Freshman Sen. Amy Klobuchar, D-Minn., and veteran lawmaker Jay Rockefeller, D-W.Va., long an advocate for government oversight in telecom, have unveiled a bill to give cellular users access to more information about the services they buy.
CTIA The Wireless Association immediately decried the proposal while a group that represents state utilities praised it.
Klobuchar and Rockefeller plan to introduce The Cell Phone Consumer Empowerment Act of 2007 in the Senate on Friday and have asked Daniel Inouye, D-Hawaii, and chairman of the Senate Commerce Committee for a hearing on the bill.
The act comes as carriers specifically Sprint Nextel jettison subscribers who call customer service too often, and as the FCC continues deregulating phone service, a trend consumer advocates fear will lead to higher prices and fewer choices.
Among the bills provisions is a 30-day window in which customers can get out of a contract without incurring early termination fees. Those fees generally hover around $175 per mobile device. Klobuchar and Rockefeller also want the FCC to pro-rate those fees. Under the bill, termination fees for a two-year contract would be reduced by half after a year.
Another requirement would make wireless providers share detailed maps with consumers. That would let a user determine whether he or she can get wireless service at home.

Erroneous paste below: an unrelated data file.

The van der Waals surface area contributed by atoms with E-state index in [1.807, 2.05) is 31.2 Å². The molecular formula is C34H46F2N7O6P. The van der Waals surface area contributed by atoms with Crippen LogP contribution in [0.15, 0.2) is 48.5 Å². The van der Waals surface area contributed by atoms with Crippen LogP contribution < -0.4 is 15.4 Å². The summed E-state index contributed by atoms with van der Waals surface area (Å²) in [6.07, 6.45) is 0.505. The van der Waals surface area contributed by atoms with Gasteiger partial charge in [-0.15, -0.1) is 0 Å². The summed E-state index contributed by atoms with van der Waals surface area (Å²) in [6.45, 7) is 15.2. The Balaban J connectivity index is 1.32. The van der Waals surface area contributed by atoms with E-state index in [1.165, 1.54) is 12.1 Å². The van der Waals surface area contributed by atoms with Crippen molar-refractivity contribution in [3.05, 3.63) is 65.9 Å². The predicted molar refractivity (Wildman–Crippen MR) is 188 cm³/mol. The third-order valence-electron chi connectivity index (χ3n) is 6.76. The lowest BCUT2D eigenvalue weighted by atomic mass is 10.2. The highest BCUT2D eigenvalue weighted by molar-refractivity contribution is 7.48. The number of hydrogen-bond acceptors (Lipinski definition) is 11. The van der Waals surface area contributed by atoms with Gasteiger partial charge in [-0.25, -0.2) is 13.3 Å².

Carriers also would have to publish, in detail, all contract terms, charges, minutes, taxes and surcharges and wireless E911 service. Roaming charges would be itemized separately and providers wouldnt be allowed to extend subscribers contracts without written notice. Carriers further would have to provide written notice of rate and term changes at least 30 days before the changes take effect. Theres also a provision for military personnel deployed outside of the United States.
Its a simple matter of fairness, Klobuchar said.
But CTIA said theres no reason for the action called for by Klobuchar and Rockefeller. The association maintained the senators used incomplete and misleading data in crafting the bill.
“The most recently published FCC data, which was absent from the senators’ announcement, clearly shows that contract-related complaints, as well as overall wireless complaints, are falling, said Steve Largent, CTIAs president and CEO.
However, that doesnt negate the fact that termination fees remain high and that carriers can extend contracts just by getting verbal approval from a customer.
For its part, the National Association of Regulatory Utility Commissioners (NARUC) said it was pleased with the bill for keeping states rights intact and for looking out for consumers.
Leveraging state and federal enforcement efforts can only expedite resolution of constituent complaints and enhance industry compliance with any federal standards, said Tony Clark, NARUCs telecom committee chairman.
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